Since Premise can track what is being played back (have this working for JRiver and was using it with KODI before), I assume that you could display song name and cover art, etc...  on a phone or tablet using polling.  Plus control anything in the house with one interface.  It would seem with the app you link to, one could have a single interface that talks to Premise, but also talks to other systems directly as needed (Phillips Hue, Sonos, etc...), bridging them into a single cross platform UI.  This would appear to be very useful indeed!
I've created my first Home Remote project, limited to controlling Lights. The most tedious part is defining the needed "HTTP variables" for each light. An "HTTPvariable" contains all the information needed to transmit data, to Premise, to control a light (such as controlling its PowerState and Brightness).
  • If it's a simple on/off light you must define an HTTPvariable to represent its PowerState.
  • If it's a dimmer then you need two HTTPvariables, one for PowerState and another for Brightness.
Each one of these variables contains 7 properties therefore a single dimmer involves editing 14 properties! There's the tedious part I was talking about. If Chuck's house has 93 dimmers, that's 93x14=1302 properties. Ouch! In fairness, creating any custom GUI will involve lots of editing. Such is the nature of the beast.
After entering all the necessary variables (and properties) for about a dozen lights, I looked inside the file produced by Home Remote. Everything is in XAML so it's human-readable. Here's a snippet representing just two lights: HallwayLight is a dimmer and GarageLight is not.

    <HttpClient ID="0" ConnectionRetries="1" Name="Premise.Lights" IgnoreCertificateErrors="false" URI="http://PremiseServer" RefreshRate="1000">
        <HttpVariable Name="HallwayLight_PowerState" Content="$HomeRemote.HallwayLight_PowerState.RequestedValue" ContentType="text/plain" Method="POST" URI="/sys/Home/Hallway/HallwayLight?e?PowerState" StatusSource="StatusRequest" StatusPath="//L[@N='HallwayLight']/@PS" />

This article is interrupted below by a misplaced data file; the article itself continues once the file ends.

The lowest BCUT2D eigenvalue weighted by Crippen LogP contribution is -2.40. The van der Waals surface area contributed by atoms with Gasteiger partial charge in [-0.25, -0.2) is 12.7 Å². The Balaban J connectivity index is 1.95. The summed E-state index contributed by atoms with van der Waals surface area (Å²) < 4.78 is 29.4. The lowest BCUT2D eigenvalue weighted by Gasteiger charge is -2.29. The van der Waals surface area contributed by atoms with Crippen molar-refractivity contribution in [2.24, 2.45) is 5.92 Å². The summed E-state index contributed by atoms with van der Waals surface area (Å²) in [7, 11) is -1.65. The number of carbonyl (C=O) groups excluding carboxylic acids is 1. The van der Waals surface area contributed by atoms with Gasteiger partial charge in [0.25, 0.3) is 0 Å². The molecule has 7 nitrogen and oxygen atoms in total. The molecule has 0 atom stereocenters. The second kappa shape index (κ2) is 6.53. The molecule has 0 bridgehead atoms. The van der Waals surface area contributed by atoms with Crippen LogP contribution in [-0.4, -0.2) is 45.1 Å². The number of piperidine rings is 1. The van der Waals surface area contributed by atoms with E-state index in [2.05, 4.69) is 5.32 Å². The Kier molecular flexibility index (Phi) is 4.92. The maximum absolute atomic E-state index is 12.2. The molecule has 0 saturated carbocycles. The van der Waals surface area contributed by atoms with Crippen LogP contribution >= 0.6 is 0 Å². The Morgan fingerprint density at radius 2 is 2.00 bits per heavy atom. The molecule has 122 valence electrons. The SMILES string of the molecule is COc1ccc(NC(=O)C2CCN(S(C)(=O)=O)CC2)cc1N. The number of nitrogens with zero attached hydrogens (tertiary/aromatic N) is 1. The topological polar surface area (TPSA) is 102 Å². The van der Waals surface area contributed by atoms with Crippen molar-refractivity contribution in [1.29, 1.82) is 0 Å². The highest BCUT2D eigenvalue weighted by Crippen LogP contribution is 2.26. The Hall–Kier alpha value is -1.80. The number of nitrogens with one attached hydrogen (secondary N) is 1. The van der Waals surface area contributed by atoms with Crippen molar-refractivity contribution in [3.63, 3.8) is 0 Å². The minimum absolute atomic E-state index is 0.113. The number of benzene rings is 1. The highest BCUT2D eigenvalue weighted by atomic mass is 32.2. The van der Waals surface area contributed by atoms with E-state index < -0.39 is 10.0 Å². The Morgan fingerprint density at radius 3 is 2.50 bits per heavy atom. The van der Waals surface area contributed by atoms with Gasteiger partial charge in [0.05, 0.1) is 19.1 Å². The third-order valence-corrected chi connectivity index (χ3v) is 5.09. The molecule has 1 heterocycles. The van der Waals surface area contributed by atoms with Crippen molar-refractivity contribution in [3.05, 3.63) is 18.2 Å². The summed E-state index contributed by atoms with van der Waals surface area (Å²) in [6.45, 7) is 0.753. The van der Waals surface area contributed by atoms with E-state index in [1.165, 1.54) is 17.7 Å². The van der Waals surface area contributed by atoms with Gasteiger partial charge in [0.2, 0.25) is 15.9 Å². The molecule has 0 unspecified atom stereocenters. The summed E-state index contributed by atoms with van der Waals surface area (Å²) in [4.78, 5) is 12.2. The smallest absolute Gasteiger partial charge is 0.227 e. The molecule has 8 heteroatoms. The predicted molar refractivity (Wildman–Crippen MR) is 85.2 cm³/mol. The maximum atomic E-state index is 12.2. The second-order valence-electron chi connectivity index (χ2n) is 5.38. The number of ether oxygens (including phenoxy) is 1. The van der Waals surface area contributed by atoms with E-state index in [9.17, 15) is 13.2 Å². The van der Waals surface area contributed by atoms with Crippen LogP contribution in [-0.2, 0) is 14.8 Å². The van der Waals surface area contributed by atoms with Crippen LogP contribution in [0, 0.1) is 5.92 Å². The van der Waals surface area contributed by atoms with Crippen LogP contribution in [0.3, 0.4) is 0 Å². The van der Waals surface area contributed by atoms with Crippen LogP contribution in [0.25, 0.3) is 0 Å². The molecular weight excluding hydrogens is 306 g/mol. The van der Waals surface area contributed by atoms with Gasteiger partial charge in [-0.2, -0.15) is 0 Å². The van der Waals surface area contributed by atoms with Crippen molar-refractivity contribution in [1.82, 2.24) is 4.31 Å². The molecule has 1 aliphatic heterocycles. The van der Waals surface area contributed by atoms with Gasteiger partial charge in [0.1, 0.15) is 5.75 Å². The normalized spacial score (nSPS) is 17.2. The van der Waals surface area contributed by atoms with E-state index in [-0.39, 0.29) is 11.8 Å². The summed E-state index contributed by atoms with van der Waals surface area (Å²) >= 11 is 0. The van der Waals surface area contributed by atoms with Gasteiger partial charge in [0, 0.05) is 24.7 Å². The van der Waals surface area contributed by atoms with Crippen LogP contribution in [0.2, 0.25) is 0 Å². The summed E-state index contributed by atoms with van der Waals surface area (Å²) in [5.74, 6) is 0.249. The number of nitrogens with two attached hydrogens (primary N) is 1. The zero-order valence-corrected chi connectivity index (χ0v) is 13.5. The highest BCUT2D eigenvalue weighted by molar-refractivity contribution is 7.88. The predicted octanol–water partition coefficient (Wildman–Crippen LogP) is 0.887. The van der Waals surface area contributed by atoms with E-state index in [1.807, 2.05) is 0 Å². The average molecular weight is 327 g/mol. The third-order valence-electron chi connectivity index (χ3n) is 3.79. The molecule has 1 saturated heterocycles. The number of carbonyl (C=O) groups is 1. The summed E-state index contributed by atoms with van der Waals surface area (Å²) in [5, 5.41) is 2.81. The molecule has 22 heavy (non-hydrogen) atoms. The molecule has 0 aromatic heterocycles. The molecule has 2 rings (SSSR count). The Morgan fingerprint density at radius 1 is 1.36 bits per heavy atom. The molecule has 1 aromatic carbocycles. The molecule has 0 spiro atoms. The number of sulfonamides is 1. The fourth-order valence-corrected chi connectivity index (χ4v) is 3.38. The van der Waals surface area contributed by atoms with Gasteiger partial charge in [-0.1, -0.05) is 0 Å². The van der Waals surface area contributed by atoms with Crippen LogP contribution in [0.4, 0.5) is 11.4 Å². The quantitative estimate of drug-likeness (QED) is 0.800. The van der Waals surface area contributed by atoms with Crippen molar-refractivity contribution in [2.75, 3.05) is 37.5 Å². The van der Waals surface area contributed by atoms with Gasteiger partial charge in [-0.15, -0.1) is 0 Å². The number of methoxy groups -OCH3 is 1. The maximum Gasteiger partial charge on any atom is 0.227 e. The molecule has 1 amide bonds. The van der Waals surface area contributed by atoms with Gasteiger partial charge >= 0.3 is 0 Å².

<HttpVariable Name="HallwayLight_Brightness" Content="$HomeRemote.HallwayLight_Brightness.RequestedValue" ContentType="text/plain" Method="POST" URI="/sys/Home/Hallway/HallwayLight?e?Brightness" StatusSource="StatusRequest" StatusPath="//L[@N='HallwayLight']/@B" />
        <HttpVariable Name="GarageLight_PowerState" Content="$HomeRemote.GarageLight_PowerState.RequestedValue" ContentType="text/plain" Method="POST" URI="/sys/Home/Garage/GarageLight?e?PowerState" StatusSource="StatusRequest" StatusPath="//L[@N='GarageLight']/@PS" />
      <Headers />
      <StatusRequest Method="GET" URI="/sys/devices/customdevices/api?d??Lights()" Content="" />
It dawned on me that Premise could be used to produce this list. Instead of me typing all these details into Home Remote's Designer, I could have Premise generate it (in XAML format) and then I could copy-paste it into Home Remote's file. It would save a lot of typing-time and eliminate typing errors.
This envisioned "XAML Generator" will export all relevant Home objects (Lights, Appliances, SecurityZones, Thermostats, etc). I haven't created it yet but it's on the drawing board.
This isn't to say there won't be any work left in Home Remote. Just like in Premise, where you bind Home objects to appropriate Devices, you must bind each "control" you create (Button, Slider, ToggleSwitch, etc) to appropriate HTTPvariables.
For example, if HallwayLight's PowerState is represented by a ToggleSwitch control, you must bind the control to "HallwayLight_PowerState". Fortunately, there's no typing involved, just picking from a list of HTTPvariables (the list created by the "XAML Generator").

For the curious, here's the "HTTPvariable" representing HallwayLight's PowerState.

<HttpVariable Name="HallwayLight_PowerState"
StatusPath="//L[@N='HallwayLight']/@PS" />

It defines the variables name and parameters for performing an "HTTP POST" operation.
  1. "Name" is self-explanatory.
  2. "Content" is the payload to send to Premise (namely the new value for HallwayLight's PowerState).
  3. "ContentType" indicates the payload is just plain old text.
  4. "Method" is the type of HTTP operation (POST as opposed to GET or PUT or etc).
  5. "URI" is the full path to HallwayLight in Premise plus the magical incantation "?e?PowerState". It indicates this operation will set the PowerState to whatever payload is in "Content".
  6. "StatusSource" fuhgeddaboudit for now.
  7. "StatusPath". Some background first. Way up top in the XAML example, there's "RefreshRate" indicating the polling frequency in milliseconds (1000 ms = 1 s). Basically, Premise is polled every second and it replies with a list of all lights showing their current status (in XML format). "StatusPath" contains an XPATH statement that efficiently extracts HallwayLight's PowerState from that list.
Hallelujah! Now I can officially stop development on my Dante's Inferno Minibrowser module... I think I will continue into the last circle...
I am thrilled with Home Remote - maybe as it (or I) evolves, it will allow more of an overall view of one's home, but I think that will take some time.
But I will also keep pressing and looking forward in 123's progress...and mine!
If you're itching to try this stuff, here you go!

Installation Overview
  • Download and extract files.
  • Install the HTTP_API module in your Premise Server.
  • Install The Home Remote's Designer on a Windows PC.
  • Load the sample Home Remote Project into Designer and customize it for your Premise Home.